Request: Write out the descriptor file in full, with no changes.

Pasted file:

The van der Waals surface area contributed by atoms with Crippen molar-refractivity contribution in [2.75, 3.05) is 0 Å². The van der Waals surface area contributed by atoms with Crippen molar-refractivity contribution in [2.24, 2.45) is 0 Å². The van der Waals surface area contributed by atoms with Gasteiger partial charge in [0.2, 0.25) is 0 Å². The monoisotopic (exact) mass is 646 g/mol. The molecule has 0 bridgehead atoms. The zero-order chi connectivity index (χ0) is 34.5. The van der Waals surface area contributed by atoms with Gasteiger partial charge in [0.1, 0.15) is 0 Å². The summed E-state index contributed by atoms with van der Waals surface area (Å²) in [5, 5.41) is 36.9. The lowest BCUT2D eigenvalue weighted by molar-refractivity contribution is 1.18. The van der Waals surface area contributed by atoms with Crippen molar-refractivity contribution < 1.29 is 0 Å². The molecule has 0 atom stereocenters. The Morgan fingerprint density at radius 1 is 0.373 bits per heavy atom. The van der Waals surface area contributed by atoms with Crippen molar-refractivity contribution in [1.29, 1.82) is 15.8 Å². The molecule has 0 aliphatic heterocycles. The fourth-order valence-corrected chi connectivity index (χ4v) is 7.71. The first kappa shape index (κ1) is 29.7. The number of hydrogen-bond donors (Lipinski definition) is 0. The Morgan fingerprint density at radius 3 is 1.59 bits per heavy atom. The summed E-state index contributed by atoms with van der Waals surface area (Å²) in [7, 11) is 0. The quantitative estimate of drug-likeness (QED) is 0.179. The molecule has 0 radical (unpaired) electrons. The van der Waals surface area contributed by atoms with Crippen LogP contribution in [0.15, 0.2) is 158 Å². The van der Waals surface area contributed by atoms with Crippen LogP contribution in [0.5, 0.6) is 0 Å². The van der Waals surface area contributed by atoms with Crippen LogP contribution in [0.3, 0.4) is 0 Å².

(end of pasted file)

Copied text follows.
The van der Waals surface area contributed by atoms with Crippen molar-refractivity contribution in [2.75, 3.05) is 0 Å². The van der Waals surface area contributed by atoms with Crippen molar-refractivity contribution in [2.24, 2.45) is 0 Å². The van der Waals surface area contributed by atoms with Gasteiger partial charge in [0.2, 0.25) is 0 Å². The monoisotopic (exact) mass is 646 g/mol. The molecule has 0 bridgehead atoms. The zero-order chi connectivity index (χ0) is 34.5. The van der Waals surface area contributed by atoms with Gasteiger partial charge in [0.1, 0.15) is 0 Å². The summed E-state index contributed by atoms with van der Waals surface area (Å²) in [5, 5.41) is 36.9. The lowest BCUT2D eigenvalue weighted by molar-refractivity contribution is 1.18. The van der Waals surface area contributed by atoms with Crippen molar-refractivity contribution < 1.29 is 0 Å². The molecule has 0 atom stereocenters. The Morgan fingerprint density at radius 1 is 0.373 bits per heavy atom. The van der Waals surface area contributed by atoms with Crippen molar-refractivity contribution in [1.29, 1.82) is 15.8 Å². The molecule has 0 aliphatic heterocycles. The fourth-order valence-corrected chi connectivity index (χ4v) is 7.71. The first kappa shape index (κ1) is 29.7. The number of hydrogen-bond donors (Lipinski definition) is 0. The Morgan fingerprint density at radius 3 is 1.59 bits per heavy atom. The summed E-state index contributed by atoms with van der Waals surface area (Å²) in [7, 11) is 0. The quantitative estimate of drug-likeness (QED) is 0.179. The molecule has 0 radical (unpaired) electrons. The van der Waals surface area contributed by atoms with Crippen LogP contribution in [0.15, 0.2) is 158 Å². The van der Waals surface area contributed by atoms with Crippen LogP contribution in [0.5, 0.6) is 0 Å². The van der Waals surface area contributed by atoms with Crippen LogP contribution in [0.3, 0.4) is 0 Å².